Making sense of evil and suffering within a Christian worldview

A long journey through the night
A long journey through the night

One thing I’ve noticed in talking to atheists who grew up in Christian homes is that they often leave their Christian worldview behind because of a disappointment with God. For some reason, they get this idea that God is our cosmic butler. We can do whatever we want in order to be happy, and if we want any help in this, then we just ring for him. When we encounter disappointment, our tendency is to just leave God behind.

Paul Copan explains the high points of the problems of evil and suffering in 17 minutes. (H/T Apologetics 315)

The MP3 file is here.

The video is here:


  • the question itself reveals that we are moral beings
  • the problem of evil is the great interrupter of human well-being
  • every philosophy of life has to address this question
  • is God required to give us a life that is easy and comfortable?
  • evil is a departure from good, i.e. – the way things ought to be
  • a way things ought to be implies a plan for what ought to be
  • human evil implies a plan for the way we ought to be
  • free creatures have the ability to deviate from the plan
  • where does this plan for the universe and us come from?
  • how can there be a way we ought to be come from?
  • evil is the flip side of good so where does good come from?
  • God’s own moral nature is the standard of good and evil
  • where does evil from natural disasters come from?
  • how dangerous natural phenomena preserve Earth’s habitability
  • there is a benefit from tectonic activity
  • similarly, God lets humans freely choose knowing harm may result
  • people are free to try to find meaning in something other than God
  • God is able to use negative things to bring about positive results
  • e.g. – when good people suffer, they can comfort and care for others
  • can people be good enough on their own without God?

I do think it’s worth thinking about whether the New Testament portrays God as our cosmic butler, just waiting on us hand and foot so that we can be happy. Personally, I think you’d have to be crazy to get that impression of God from the Bible. Especially from the life of Jesus, who suffers in order to do the will of his Father. Wouldn’t it be funny if atheists were disbelieving in a God of their own making? Suffering in the pursuit of goodness has always been the center of the Christian life. I’m not sure where people get this idea that God’s job is to make us happy, according to our own desires. Seems kind of shallow. Certainly not Biblical. Do people even read the Bible any more to find out what God is really like? Maybe that’s the problem.

5 thoughts on “Making sense of evil and suffering within a Christian worldview”

  1. At a deeper level, we participate in Christ’s divinity when we suffer in our obedience to him – we don’t seek out the suffering for its own sake. But life, either way, is suffering. At least the Christian worldview makes the suffering comprehensible and endurable.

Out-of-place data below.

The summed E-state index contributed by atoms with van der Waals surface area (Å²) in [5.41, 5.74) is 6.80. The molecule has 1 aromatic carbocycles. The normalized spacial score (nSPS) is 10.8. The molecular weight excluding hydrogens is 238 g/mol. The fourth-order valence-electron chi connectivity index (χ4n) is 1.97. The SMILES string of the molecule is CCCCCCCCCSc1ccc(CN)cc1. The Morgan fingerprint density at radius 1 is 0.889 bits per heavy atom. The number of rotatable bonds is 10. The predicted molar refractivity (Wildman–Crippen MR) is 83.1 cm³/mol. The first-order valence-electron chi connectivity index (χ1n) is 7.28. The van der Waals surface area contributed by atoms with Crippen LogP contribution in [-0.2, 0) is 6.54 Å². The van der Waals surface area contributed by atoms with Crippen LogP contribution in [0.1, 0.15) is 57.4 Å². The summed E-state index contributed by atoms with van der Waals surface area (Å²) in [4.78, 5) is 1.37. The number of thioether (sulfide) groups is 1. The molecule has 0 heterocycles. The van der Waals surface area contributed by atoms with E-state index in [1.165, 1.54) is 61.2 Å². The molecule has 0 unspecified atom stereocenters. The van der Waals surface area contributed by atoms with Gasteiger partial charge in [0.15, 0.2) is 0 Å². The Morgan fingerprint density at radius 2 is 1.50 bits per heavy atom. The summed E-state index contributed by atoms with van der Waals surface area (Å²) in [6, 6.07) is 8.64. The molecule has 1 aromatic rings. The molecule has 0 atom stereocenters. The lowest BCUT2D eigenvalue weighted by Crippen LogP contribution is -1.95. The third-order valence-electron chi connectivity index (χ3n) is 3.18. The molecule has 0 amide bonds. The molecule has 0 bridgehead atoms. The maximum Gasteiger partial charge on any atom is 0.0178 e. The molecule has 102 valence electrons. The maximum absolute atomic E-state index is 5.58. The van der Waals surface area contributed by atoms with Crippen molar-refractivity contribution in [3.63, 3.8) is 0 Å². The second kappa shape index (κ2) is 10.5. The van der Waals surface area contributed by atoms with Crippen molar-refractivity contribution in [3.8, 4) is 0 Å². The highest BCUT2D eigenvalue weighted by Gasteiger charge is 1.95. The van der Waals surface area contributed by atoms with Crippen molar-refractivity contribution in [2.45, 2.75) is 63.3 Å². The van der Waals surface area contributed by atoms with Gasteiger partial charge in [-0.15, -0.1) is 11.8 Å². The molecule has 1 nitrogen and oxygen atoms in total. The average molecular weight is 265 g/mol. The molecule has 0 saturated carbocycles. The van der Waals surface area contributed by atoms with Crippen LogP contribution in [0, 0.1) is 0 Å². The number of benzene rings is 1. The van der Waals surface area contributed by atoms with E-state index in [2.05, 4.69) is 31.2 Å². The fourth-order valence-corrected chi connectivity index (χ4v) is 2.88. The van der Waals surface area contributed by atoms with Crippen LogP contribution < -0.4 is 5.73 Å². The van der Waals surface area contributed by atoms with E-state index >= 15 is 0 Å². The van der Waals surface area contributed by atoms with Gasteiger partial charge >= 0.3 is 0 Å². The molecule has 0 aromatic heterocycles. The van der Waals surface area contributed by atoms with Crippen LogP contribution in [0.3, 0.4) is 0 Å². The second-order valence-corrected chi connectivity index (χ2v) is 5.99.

Liked by 1 person

  2. Some atheist guy on YouTube who calls himself “Paulogia” has been putting out videos aimed at debunking William Lane Craig’s videos illustrating his arguments for God’s existence (cosmological, moral, fine-tuning, etc.).
    His latest one is an attack on the logical problem of evil and suffering, and Dr. Craig’s argument that evil and suffering do not make an all-good, all-powerful God logically impossible.
    Over 760 people responded in the comments section, and as far as I could tell (and I scrolled WAY down), not one mentioned Jesus Christ, or the points you brought up in your last paragraph above, WK. Not one. So I did. And this was before I read your post. We’ll see if anyone responds.

    In the meantime, all I DID see was fawning adulation for the two atheists (some other guy who calls himself “Prophet of Zod”), ad hominem attacks on religion in general and Christians in particular, a vitriolic hatred for Dr. Craig (what did he ever do to them?), endless strawman attacks on the argument itself (demonstrating their almost complete misunderstanding of it), and raging against God Himself in the vilest terms.

    BTW, Dr. Craig responded to one of “Paulogia’s” attacks on his (Craig’s) video on the evidence for the Resurrection in one of his recent Reasonable Faith podcasts, and absolutely massacred him. Craig essentially exposed the guy as a complete NT illiterate, but did it so graciously that that might have been what set the guy off.

    Oh yeah, almost forgot. “Paulogia’s” and his fellow atheist’s attempt to rebut WLC’s argument also fails miserably. Unless someone knows better than an omniscient, omnipotent, all-wise, all-loving and perfectly righteous Creator-King of the universe how He ought to be running the show.

    No takers? Didn’t think so.


  3. Only for the pretend Christians that deny the fall is suffering and evil an issue. A simple study of the Bible explains the existence of evil. How it is is ultimately dealt with through the work of Christ.

    I see it more as another issue of assuming the world view of other religions as a method to disprove Christianity.


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